The NSF grant will enable scientists to elucidate trait evolution across species using statistical and supervised machine learning approaches to vigorously and accurately predict general and specific evolutionary mechanisms that also will be applicable to various genomic and transcriptomic data for evolutionary discovery.
Research on biomarkers, carcinogenesis, regulatory science, and more is available in the latest issue of Toxicological Sciences.
New Brunswick, N.J. (March 2, 2021) – Rutgers University–New Brunswick wildlife experts Kathleen Kerwin and Chris Crosby are available for interviews on coyote ecology and behavior, how and when coyotes got to New Jersey and how to avoid human-coyote conflict. “The…
NUS historian of science Dr John van Wyhe has co-published a groundbreaking new book on Charles Darwin which shows for the first time the extent of his cultural impact over the past 160 years. A decade in the making, this volume demonstrates that Darwin is the most influential scientist who has ever lived, having the most species named after him and he is also the most translated scientist in history.
How the larvae of colorful clownfish that live among coral reefs in the Philippines are dispersed varies widely, depending on the year and seasons – a Rutgers-led finding that could help scientists improve conservation of species. Right after most coral reef fish hatch, they join a swirling sea of plankton as tiny, transparent larvae. Then currents, winds and waves disperse them, frequently to different reefs.
Darwin’s theory of evolution should be expanded to include consideration of a DNA stability “energy code” – so-called “molecular Darwinism” – to further account for the long-term survival of species’ characteristics on Earth, according to Rutgers scientists. The iconic genetic code can be viewed as an “energy code” that evolved by following the laws of thermodynamics (flow of energy), causing its evolution to culminate in a nearly singular code for all living species, according to the Rutgers co-authored study in the journal Quarterly Review of Biophysics.
The world’s largest lizard, the Komodo dragon, could be driven to extinction by climate change unless significant measures to intervene are taken soon.
New research shows that safeguarding species and ecosystems and the benefits they provide for society against future climatic change requires effective solutions which can only be formulated from reliable forecasts.
An international team of scientists led by researchers from the University of Adelaide and University of Copenhagen, has identified and examined past warming events similar to those anticipated in the coming decades, to better understand how species and ecosystems will cope.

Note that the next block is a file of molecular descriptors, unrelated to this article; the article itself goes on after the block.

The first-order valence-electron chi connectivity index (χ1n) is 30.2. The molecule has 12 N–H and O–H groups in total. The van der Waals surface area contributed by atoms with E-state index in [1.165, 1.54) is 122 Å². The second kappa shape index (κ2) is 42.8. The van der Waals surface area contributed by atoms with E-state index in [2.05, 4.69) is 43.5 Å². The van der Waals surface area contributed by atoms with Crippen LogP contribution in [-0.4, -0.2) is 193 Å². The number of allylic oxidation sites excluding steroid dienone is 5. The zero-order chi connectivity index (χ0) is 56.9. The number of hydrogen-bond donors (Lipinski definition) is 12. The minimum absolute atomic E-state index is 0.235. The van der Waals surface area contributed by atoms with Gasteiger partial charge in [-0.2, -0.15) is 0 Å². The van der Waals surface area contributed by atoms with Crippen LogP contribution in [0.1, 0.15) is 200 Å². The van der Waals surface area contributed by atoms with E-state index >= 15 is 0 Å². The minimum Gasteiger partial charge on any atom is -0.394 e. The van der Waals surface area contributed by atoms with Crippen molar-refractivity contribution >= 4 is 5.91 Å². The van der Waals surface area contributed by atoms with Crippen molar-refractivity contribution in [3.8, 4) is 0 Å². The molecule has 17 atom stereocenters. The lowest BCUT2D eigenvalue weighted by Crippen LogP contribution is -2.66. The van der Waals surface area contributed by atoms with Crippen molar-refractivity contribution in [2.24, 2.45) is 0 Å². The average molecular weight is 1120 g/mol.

A half-century of controversy over two popular bird species may have finally come to an end. In one corner: the Bullock’s Oriole, found in the western half of North America. In the other corner: the Baltimore Oriole, breeding in the eastern half. Where their ranges meet in the Great Plains, the two mix freely and produce apparently healthy hybrid offspring. But according to scientists from the Cornell Lab of Ornithology, hybridization is a dead end and both parent species will remain separate.
Grassroots knowledge from indigenous people can help to map and monitor ecological changes and improve scientific studies, according to Rutgers-led research. The study, published in the Journal of Applied Ecology, shows the importance of indigenous and local knowledge for monitoring ecosystem changes and managing ecosystems. The team collected more than 300 indicators developed by indigenous people to monitor ecosystem change, and most revealed negative trends, such as increased invasive species or changes in the health of wild animals. Such local knowledge influences decisions about where and how to hunt, benefits ecosystem management and is important for scientific monitoring at a global scale.
Mangrove trees – valuable coastal ecosystems found in Florida and other warm climates – won’t survive sea-level rise by 2050 if greenhouse gas emissions aren’t reduced, according to a Rutgers co-authored study in the journal Science. Mangrove forests store large amounts of carbon, help protect coastlines and provide habitat for fish and other species. Using sediment data from the last 10,000 years, an international team led by Macquarie University in Australia estimated the chances of mangrove survival based on rates of sea-level rise.
New Brunswick, N.J. (May 6, 2020) – Rutgers University–New Brunswick experts are available for interviews on inquiries about the invasive Asian giant hornet (Vespa mandarinia). While media reports have triggered concern over the large pest, there are no reports of…
The profound threat of future climate change to biodiversity demands that scientists seek ever more effective ways to identify the most vulnerable species, communities, and ecosystems.
In a new study, published in Nature Climate Change, an international team of scientists has shown that the most biodiverse regions on Earth are among the most vulnerable to future climate change.